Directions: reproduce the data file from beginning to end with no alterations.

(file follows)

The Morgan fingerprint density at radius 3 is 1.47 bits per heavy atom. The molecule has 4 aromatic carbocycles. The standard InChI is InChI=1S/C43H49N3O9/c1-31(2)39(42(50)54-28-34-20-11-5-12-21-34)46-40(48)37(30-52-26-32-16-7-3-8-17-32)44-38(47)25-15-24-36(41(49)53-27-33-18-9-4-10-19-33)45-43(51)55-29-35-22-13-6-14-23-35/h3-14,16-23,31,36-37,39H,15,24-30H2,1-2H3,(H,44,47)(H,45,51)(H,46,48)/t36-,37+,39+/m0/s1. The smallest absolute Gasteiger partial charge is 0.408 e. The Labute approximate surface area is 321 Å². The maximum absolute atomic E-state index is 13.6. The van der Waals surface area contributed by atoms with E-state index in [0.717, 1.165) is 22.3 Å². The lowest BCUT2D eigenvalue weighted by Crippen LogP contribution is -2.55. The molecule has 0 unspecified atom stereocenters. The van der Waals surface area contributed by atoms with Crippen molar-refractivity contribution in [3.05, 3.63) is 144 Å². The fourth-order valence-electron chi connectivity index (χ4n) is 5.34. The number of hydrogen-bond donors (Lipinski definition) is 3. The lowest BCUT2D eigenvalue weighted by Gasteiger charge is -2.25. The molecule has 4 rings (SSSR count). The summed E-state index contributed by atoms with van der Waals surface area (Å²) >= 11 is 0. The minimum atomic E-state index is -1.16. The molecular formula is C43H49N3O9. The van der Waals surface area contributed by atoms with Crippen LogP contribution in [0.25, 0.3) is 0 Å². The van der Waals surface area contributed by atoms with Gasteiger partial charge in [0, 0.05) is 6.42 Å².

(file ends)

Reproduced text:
The Morgan fingerprint density at radius 3 is 1.47 bits per heavy atom. The molecule has 4 aromatic carbocycles. The standard InChI is InChI=1S/C43H49N3O9/c1-31(2)39(42(50)54-28-34-20-11-5-12-21-34)46-40(48)37(30-52-26-32-16-7-3-8-17-32)44-38(47)25-15-24-36(41(49)53-27-33-18-9-4-10-19-33)45-43(51)55-29-35-22-13-6-14-23-35/h3-14,16-23,31,36-37,39H,15,24-30H2,1-2H3,(H,44,47)(H,45,51)(H,46,48)/t36-,37+,39+/m0/s1. The smallest absolute Gasteiger partial charge is 0.408 e. The Labute approximate surface area is 321 Å². The maximum absolute atomic E-state index is 13.6. The van der Waals surface area contributed by atoms with E-state index in [0.717, 1.165) is 22.3 Å². The lowest BCUT2D eigenvalue weighted by Crippen LogP contribution is -2.55. The molecule has 0 unspecified atom stereocenters. The van der Waals surface area contributed by atoms with Crippen molar-refractivity contribution in [3.05, 3.63) is 144 Å². The fourth-order valence-electron chi connectivity index (χ4n) is 5.34. The number of hydrogen-bond donors (Lipinski definition) is 3. The lowest BCUT2D eigenvalue weighted by Gasteiger charge is -2.25. The molecule has 4 rings (SSSR count). The summed E-state index contributed by atoms with van der Waals surface area (Å²) >= 11 is 0. The minimum atomic E-state index is -1.16. The molecular formula is C43H49N3O9. The van der Waals surface area contributed by atoms with Crippen LogP contribution in [0.25, 0.3) is 0 Å². The van der Waals surface area contributed by atoms with Gasteiger partial charge in [0, 0.05) is 6.42 Å².